I had been uploading family photographs to my Facebook account. I leaned in to peer at my computer screen like a passenger pressing her face against the glass. Four girls smiled at me. Beside them, a bike was propped against a wooden fence. A bike bearing a swastika.
There had been a rhythm to my task. Open. Post. Open. Post. Open. Post. I was chugging along, eying the images with curiosity, as if I were staring out at my relatives—aunts and uncles, grandparents, even great-grandparents—from the window of a passing train.
I was following the tracks that had led them from Jargara, a small German village in Bessarabia, Romania, to British Columbia’s Okanagan Valley. For eight years they wandered, sometimes pausing to record a baptism or a funeral in one of the black-and-white photographs that Aunt Erna carefully gathered and preserved; images that were packed into hand-hewn wooden trunks and onto trains, horse-drawn wagons, steamships; images that survived the journey from Bessarabia to Bavaria, from Poland to Deutschland, from infirmary tents and refugee camps to BC’s bucolic orchards.
More than 70 years later, I too was driven to save these images. I was uploading them to my Facebook account—open, post, open, post, open, post—until the swastika flagged me down.
Call it my Ben Affleck moment. My mouse finger twitched and clicked “delete.”
When confronted with the news that one of his ancestors had been a slave owner in Savannah, Georgia, the left-leaning actor and director had trumpeted a Civil War hero from the annals of his family history and packed away evidence of this more controversial relative just as you might hide a Confederate flag in the attic. Much has been written about this event and about Affleck’s subsequent explanation. I will add only this: I understand.
When I was eight, I sat in the back of a Budget rental van. It was moving day and my parents were heaving cardboard boxes into our new home while I surveyed the neighbourhood. A teenage boy, peering into the back of the van, spied two wooden trunks marked with black ink: “Heinrich Motz, Otto Motz, Naramata, BC, Kanada.” Kanada, with a “k.” “You a Nazi?” he spat. I nodded, not knowing what a Nazi was, only that, like me, it bore a tenuous connection to Germany.
I did not know what that connection was—or was not—because my father and his brother and sisters never spoke to me about life before they came to Canada in 1948. It was as if we had sprouted out of Canadian soil like Athena emerging fully formed out of the head of Zeus. I was 17 years old when I first heard the word “Bessarabia.” I was even older when I learned that my father had been born in the back of a horse-drawn wagon while his family fled from the Red Army for the second time in five years. More recently I learned that he had been lost in the maelstrom at birth and fed a diet of mare’s milk by strangers until he was reunited with his family after 11 frantic days.
I know these things because Aunt Erna broke the family’s silence. Towards the end of the last century, my cousin Alan helped her record her memories before they were ransacked by Alzheimer’s disease. Because of her, I know how it feels to be a 12-year-old girl hiding in the bushes as the Red Army marches into town; I know how it feels to overhear the wife of one of the soldiers who has moved into your home refer to your cherry trees as her own; I know how it feels to choose which of your belongings to pack into the one suitcase you are permitted to take when German soldiers escort you to the Romanian border and then to Galatz.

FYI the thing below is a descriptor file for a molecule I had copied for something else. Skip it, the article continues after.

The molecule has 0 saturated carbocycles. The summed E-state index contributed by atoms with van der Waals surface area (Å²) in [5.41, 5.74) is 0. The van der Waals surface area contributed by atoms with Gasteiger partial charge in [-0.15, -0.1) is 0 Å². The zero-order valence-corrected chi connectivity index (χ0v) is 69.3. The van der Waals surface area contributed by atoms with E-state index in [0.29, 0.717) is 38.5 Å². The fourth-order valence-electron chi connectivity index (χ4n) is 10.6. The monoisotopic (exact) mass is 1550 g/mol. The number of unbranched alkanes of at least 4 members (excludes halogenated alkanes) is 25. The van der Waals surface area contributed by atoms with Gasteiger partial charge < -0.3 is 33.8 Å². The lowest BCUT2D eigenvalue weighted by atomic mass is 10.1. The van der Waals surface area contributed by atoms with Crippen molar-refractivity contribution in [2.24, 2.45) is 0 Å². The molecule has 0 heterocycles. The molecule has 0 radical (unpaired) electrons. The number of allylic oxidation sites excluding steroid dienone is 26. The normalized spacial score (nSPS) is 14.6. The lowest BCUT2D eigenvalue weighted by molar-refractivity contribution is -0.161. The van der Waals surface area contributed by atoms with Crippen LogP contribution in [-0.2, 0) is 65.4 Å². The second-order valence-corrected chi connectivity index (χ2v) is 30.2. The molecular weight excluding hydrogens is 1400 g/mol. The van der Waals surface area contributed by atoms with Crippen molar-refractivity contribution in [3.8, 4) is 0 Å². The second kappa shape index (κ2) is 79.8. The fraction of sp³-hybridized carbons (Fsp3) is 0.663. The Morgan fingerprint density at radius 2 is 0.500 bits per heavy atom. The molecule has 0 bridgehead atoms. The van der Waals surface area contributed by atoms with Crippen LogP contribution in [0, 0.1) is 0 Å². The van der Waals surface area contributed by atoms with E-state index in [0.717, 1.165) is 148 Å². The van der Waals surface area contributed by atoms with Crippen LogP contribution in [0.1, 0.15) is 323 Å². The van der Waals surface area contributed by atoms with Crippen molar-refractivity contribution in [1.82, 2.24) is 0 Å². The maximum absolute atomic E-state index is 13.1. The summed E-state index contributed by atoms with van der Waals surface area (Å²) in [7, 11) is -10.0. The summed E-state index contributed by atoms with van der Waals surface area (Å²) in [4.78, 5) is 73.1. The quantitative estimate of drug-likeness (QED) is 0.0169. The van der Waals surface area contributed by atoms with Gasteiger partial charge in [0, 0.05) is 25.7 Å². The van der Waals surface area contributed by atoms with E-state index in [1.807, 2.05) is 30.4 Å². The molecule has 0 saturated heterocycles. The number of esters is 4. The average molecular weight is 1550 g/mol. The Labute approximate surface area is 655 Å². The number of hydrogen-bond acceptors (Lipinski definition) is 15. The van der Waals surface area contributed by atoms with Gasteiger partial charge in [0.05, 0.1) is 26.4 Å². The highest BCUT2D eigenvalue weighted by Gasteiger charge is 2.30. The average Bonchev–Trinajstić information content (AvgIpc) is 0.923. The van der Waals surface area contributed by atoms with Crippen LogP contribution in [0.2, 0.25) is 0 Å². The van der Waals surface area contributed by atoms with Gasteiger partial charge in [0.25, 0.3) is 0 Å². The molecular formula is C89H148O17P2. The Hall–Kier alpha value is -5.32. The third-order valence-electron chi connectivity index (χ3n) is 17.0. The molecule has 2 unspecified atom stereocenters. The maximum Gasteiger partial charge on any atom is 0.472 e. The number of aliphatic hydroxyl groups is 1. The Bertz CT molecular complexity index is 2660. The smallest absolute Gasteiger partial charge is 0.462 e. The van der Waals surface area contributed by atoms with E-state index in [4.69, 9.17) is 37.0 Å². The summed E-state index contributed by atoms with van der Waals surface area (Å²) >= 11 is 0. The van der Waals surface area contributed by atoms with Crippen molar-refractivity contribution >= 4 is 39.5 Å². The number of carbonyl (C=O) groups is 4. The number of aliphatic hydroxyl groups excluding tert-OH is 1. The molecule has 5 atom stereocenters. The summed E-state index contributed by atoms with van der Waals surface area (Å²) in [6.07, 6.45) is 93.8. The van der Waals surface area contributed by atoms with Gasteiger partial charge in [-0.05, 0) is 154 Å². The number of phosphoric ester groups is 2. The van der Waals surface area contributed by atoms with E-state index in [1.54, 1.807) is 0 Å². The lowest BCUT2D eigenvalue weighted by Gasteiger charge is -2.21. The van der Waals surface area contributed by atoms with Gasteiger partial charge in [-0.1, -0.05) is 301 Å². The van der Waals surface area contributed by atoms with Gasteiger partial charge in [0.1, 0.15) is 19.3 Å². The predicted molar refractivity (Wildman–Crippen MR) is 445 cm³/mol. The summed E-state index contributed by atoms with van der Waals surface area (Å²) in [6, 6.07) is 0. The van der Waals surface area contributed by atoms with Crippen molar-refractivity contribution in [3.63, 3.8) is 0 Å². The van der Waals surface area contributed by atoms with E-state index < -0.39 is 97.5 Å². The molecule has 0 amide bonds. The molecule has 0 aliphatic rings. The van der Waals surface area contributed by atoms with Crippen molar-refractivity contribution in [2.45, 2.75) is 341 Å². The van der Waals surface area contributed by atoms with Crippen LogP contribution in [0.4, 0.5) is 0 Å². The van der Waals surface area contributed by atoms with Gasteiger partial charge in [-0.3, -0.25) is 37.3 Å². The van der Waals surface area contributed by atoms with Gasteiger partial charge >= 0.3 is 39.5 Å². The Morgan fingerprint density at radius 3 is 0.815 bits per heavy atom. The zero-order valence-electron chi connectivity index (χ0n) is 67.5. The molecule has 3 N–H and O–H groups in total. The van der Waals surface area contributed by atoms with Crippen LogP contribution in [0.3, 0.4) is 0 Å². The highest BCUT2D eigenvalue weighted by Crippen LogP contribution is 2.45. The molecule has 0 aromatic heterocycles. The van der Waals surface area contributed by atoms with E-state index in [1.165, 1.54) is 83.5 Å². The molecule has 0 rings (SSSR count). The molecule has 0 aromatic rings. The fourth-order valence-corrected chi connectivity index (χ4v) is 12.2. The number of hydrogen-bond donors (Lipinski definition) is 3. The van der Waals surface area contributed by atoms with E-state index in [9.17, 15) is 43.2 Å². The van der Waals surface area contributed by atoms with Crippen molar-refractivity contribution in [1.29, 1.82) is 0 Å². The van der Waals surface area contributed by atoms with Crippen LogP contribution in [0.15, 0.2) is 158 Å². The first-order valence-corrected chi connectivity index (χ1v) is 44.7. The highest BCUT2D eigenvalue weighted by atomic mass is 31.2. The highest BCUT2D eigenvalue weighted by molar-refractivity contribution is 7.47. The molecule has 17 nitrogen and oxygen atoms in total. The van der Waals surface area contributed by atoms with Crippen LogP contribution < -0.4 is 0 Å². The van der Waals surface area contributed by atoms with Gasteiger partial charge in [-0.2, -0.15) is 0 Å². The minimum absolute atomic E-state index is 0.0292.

These are the stories I longed—and still long—to hear. We were not German, we were Bessarabian. We were not Nazis, we were refugees. These stories, like that of Affleck’s Civil War hero, are true, but they do not tell the whole truth. They deny the complexity, perhaps even the complicity, of our ancestors’ lives.
The image of the swastika should not have derailed me when it did. By then, I knew my family was among the 93,000 Bessarabians who had escaped life behind the Iron Curtain thanks to their German pedigree. In 1939, in the secret Molotov-Ribbentrop Pact, Hitler ceded Bessarabia to Russia. In return, he demanded, among other things, that Stalin deport en masse the descendants of German settlers who lived there.
Because Johann Kasper Motz had been born in Wuerttemberg in 1758, his descendants—my aunts and uncles, grandparents and great-grandparents—were dispossessed of the houses they had built, the cherry trees they had planted, the pigs and chickens they had raised. Forced out of Bessarabia in 1940, they were to survive World War II by crisscrossing Europe under the direction of the Third Reich.
This is the awareness I tried to suppress by hitting “delete,” the awareness I tried to force back into the wooden trunk stored in the deepest recess of the crawlspace. Publishing the image of the four young girls—friends of Aunt Erna who also had been deported from Bessarabia—would lift the lid off that trunk to expose details of my family’s wartime journey that I would rather keep hidden.
It broadcasts an uncomfortable truth: the tracks that led so many to Bergen-Belsen, Dachau and Auschwitz led my own family to safety.
Shelley Marie Motz writes about culture, identity and the arts from Victoria, BC, where she lives on the traditional territory of the Esquimalt and Songhees First Nations. Her work has recently been published in The Timberline Review and is forthcoming in the anthology Nuclear Impact: Broken Atoms in Our Hands. “Derailed by History” was published previously in the Globe & Mail.